“You try to do everything you can for the person you’re supporting obviously, but sometimes I felt like a fish out of water,” says Stephen. Although doctors were available to answer any questions, at times this loving husband still felt shut out of the medical process.  “I didn’t know how I should be reacting, or if how I was reacting was right or selfish,” he adds.  “There weren’t any specific materials for me as the carer. It would have been useful to have someone to talk to.”

Sue, on the other hand, says although she too shaken by the whole process she didn’t feel the same burden as her husband.  “I remember my first appointment, I was totally overwhelmed and it was so unexpected. But I felt like I could leave it in my health professionals’ hands,” she says. Then adding, “I saw a counsellor and psychologist before starting treatment. There was support available for my family as well but it wasn’t targeted or structured.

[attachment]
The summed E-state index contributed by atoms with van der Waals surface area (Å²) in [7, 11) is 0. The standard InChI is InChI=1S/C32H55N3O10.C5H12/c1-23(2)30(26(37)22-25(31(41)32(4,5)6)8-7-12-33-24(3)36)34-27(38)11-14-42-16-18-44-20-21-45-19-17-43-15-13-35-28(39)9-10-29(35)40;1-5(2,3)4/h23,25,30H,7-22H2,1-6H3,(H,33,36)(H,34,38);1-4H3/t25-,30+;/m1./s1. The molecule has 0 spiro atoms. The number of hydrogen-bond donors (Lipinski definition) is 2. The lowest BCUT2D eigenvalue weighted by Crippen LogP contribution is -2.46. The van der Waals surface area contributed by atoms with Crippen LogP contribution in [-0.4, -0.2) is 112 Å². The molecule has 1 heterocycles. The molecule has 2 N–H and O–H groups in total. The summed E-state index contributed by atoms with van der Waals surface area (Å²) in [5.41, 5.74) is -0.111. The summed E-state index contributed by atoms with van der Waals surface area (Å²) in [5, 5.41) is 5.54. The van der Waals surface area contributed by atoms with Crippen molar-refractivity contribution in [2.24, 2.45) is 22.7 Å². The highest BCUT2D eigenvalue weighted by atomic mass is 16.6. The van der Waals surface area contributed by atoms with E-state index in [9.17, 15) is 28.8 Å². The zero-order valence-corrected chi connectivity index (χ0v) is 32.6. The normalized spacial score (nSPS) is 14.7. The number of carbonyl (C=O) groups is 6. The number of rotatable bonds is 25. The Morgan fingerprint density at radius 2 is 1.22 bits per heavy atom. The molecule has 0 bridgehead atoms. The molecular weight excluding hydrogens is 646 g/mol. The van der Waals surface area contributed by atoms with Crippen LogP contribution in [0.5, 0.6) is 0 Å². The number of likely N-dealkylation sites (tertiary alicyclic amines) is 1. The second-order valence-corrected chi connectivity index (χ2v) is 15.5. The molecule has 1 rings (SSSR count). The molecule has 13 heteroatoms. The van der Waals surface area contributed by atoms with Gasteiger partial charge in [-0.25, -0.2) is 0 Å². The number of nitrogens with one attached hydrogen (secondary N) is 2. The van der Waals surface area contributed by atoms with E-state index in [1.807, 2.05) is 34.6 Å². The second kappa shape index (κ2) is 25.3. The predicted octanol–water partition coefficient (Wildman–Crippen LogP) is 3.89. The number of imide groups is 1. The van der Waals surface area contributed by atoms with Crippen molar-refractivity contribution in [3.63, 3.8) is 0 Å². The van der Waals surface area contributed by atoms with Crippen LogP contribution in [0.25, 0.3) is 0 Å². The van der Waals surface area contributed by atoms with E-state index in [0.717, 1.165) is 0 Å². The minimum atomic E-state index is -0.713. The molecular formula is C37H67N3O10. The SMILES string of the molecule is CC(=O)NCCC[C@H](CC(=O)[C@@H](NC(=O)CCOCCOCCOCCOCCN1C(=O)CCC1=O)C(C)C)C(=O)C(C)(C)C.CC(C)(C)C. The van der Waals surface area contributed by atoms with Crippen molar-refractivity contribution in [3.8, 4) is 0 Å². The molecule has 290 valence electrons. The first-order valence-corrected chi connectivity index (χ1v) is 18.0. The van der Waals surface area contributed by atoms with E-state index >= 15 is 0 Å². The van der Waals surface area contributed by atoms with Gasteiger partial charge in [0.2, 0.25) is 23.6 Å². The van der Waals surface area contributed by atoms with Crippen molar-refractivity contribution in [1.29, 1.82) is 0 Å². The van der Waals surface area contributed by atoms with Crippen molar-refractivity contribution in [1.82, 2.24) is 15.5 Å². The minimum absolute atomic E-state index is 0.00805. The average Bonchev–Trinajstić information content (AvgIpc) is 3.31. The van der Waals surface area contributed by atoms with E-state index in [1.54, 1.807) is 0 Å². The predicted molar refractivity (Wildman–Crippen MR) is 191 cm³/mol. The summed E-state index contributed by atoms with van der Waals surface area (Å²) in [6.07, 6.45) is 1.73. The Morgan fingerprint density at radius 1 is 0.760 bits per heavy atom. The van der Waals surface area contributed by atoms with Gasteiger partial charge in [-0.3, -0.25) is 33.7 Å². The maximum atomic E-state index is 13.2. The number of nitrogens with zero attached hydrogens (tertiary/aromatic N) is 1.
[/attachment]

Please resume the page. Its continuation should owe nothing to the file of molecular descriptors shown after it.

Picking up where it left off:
According to Dr Janelle Levesque, a researcher at the Ingham Institute in Sydney, there’s a growing body of evidence that suggests partners experience more anxiety or stress than the cancer patient.  “Partners feel less control than the patient and they often feel they don’t have a legitimate role in care. They may attend appointments with the patient but they may feel rushed, or the doctor may not give them as much attention,” says Dr Levesque.  

In a recent Australian study involving around 400 partners and caregivers of cancer survivors, researchers found that almost a third of participants reported anxiety, even 12 months after the initial diagnosis. When they compared their results with those of cancer patients, they found that the patients reported less anxiety than their partners at six months post-diagnosis, while depression rates were similar across both groups. 

Another study involving around 200 American prostate cancer patients and their partners mostly aged in their 60s, found that partners report poorer mental health than patients at pre-treatment, at six months and at 12 months. Only at 18 months post-treatment did partners start to report better mental health than the actual patients.